In these situations, the defense’s character witness could obviously testify that these convictions don’t change his opinion of the accused, but it could harm the defense’s case in two ways: (1) it could show that the accused had a criminal history that the judge or jury wouldn’t have otherwise known; (2) it could show that the defense didn’t properly investigate their client’s (the accused’s) background or was trying to deceive or trick the jury. Either consequence is bad for the defense and this is precisely why proper trial preparation is so important!
Prior to introducing character evidence into trial, your attorney should know everything about your past even if you were arrested but never convicted. The law is very broad on what character evidence is relevant at trial. If you introduce character into trial because you want the jury to know you’re a peaceful, honest, and law abiding, you don’t want the prosecution to damage or negate that good evidence with something negative from your past.
If you have a criminal history that involves similar crimes or victims, your attorney obviously wants to keep that out of a trial, but the law, through the Rule of Evidence 404(b), does permit the prosecution to introduce it even if your attorney never brings up your good character to the jury or the judge. This is known as a “Prior Bad Acts Motion,” and the prosecution must establish that they are introducing it to show something other than bad character such as motive, opportunity, intent, preparation, plan, knowledge, identity, or absence of mistake; otherwise, it is strictly prohibited under the rules of evidence.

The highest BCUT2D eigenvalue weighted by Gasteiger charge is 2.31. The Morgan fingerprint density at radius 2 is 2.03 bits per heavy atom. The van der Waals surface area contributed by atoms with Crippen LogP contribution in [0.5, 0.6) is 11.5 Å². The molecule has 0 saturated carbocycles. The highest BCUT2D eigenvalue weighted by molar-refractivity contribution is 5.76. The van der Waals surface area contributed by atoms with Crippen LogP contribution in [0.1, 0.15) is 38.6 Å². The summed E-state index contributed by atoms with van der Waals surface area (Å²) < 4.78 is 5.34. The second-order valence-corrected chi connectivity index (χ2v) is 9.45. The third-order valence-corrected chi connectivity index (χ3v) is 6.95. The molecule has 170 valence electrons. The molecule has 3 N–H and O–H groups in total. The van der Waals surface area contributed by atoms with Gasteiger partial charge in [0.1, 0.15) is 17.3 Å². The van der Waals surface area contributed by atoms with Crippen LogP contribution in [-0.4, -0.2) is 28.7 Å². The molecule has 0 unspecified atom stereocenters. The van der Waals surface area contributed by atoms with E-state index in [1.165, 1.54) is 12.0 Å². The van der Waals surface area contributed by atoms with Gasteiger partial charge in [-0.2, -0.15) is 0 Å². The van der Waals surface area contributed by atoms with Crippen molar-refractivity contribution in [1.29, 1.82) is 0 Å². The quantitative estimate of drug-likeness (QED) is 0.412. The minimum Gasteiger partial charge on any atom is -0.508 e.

The theory behind the inadmissibility of character evidence is that the law wants the fact finder (judge or jury) to make a decision based on the facts presented at trial and not something from a person’s past or background. The law doesn’t want a person to be found guilty because the judge or jury used something that occurred outside of the allegations against the accused individual. The premise behind the “Prior Bad Acts Motion” isn’t conformity with a previous form of conduct but proof rather that the defendant possessed the necessary knowledge, had the opportunity or the experience which allowed him to commit the current crime.
Obviously 404(b) evidence is very bad for the defense because the jury or judge will not only hear about a defendant’s bad past but it will also reinforce the prosecution’s arguments. If this type of evidence is coming into your trial, it’s critical that your attorney devise a strategy to address it. The most ill-advised strategy is to ignore it and allow the prosecution to simply introduce it. Ideally, you want your attorney to talk about the bad evidence before the prosecution to weaken its argument. If your attorney ignores, chooses to ignore it, it will appear that he or she was either attempting to hide it or didn’t know about it.
Similar to character evidence pertaining to a criminal defendant, the character evidence of the victim is admissible only if your defense attorney introduces it into trial. Once it is introduced, the prosecution may introduce evidence of either the defendant’s bad character to rebut this evidence regarding the victim or offer evidence of the victim’s good character.
Unlike character evidence pertaining to a criminal defendant, either side is permitted to introduce character evidence in the form of reputation testimony (good or bad) or testimony regarding specific examples (good or bad acts). This evidence, however, must still be relevant and relate to the victim’s honesty, peacefulness, and or law-abiding nature.